After a short stint with a law firm, I started with my previous employer as a staff editor and rose through the ranks to head the publishing program, with a $4 million annual budget. By the time I’d left my employer, I had edited and published more than 500 books and more than 2,000 articles.


Are there any complementary skills that are important in your job?
I am a regular contributor on LinkedIn — it’s where my ideal clients are. Having a presence on social media helps build your personal brand.  

While in trade publishing, I worked closely with the marketing department to develop campaigns for promoting our books and authors. I incorporate that marketing experience into my business to help clients promote their books. I also use Canva for quick and easy designs and branding. 

Other meeting and project management programs — such as Trello, Animoto, and Slack, along with Zoom, Microsoft Teams, and Google Meet — are becoming a part of everyday life. I am now cultivating relationships on Clubhouse, where having a great speaking voice and being able to make your point clearly and succinctly are most helpful.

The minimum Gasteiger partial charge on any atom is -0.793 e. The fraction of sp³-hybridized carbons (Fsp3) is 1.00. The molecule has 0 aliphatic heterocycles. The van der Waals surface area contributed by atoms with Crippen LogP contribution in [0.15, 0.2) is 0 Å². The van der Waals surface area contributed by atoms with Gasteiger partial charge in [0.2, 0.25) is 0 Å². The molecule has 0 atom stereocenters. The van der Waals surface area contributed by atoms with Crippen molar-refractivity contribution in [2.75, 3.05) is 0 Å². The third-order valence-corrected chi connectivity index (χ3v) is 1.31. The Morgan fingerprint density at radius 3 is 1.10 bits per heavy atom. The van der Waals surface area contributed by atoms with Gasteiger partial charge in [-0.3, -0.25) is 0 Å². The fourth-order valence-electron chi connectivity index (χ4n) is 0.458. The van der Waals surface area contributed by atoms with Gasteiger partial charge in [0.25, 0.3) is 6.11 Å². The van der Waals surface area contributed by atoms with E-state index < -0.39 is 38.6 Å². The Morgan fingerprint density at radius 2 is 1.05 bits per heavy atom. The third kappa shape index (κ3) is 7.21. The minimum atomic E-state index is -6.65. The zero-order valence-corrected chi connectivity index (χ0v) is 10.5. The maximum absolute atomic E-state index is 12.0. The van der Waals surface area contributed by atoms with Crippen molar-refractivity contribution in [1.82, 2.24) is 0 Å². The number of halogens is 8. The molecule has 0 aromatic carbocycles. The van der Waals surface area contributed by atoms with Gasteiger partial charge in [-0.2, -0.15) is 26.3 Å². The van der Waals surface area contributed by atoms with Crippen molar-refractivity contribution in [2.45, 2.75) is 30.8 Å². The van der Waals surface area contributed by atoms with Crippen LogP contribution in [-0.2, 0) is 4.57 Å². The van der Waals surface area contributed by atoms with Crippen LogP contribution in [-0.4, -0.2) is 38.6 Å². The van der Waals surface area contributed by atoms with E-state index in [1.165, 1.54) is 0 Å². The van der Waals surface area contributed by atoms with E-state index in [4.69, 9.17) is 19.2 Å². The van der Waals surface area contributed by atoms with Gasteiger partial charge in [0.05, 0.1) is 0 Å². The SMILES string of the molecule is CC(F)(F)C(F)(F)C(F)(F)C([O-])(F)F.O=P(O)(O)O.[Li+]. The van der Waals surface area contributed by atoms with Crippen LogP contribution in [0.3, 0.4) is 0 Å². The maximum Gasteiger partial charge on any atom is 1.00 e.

Also, I have strengthened my skills as a developmental editor. Having this skill can provide an editor an opportunity to advance their status within a company or to qualify for a higher position elsewhere.

Do you use any editing tools to get the job done (e.g., PerfectIt, Adobe stamps)? 
I occasionally use ProWritingAid and Grammarly, but I rely on my own editorial prowess. I do keep my Dictionary app handy, as well as Unflubbify Your Writing, by Sara Rosinsky, to double-check for homonyms. In addition, I’ve always been a fan of Eat, Shoots & Leaves, by Lynne Truss. It helps me make the case to my clients for using the Oxford comma.


How do you and your colleagues talk about editing with each other?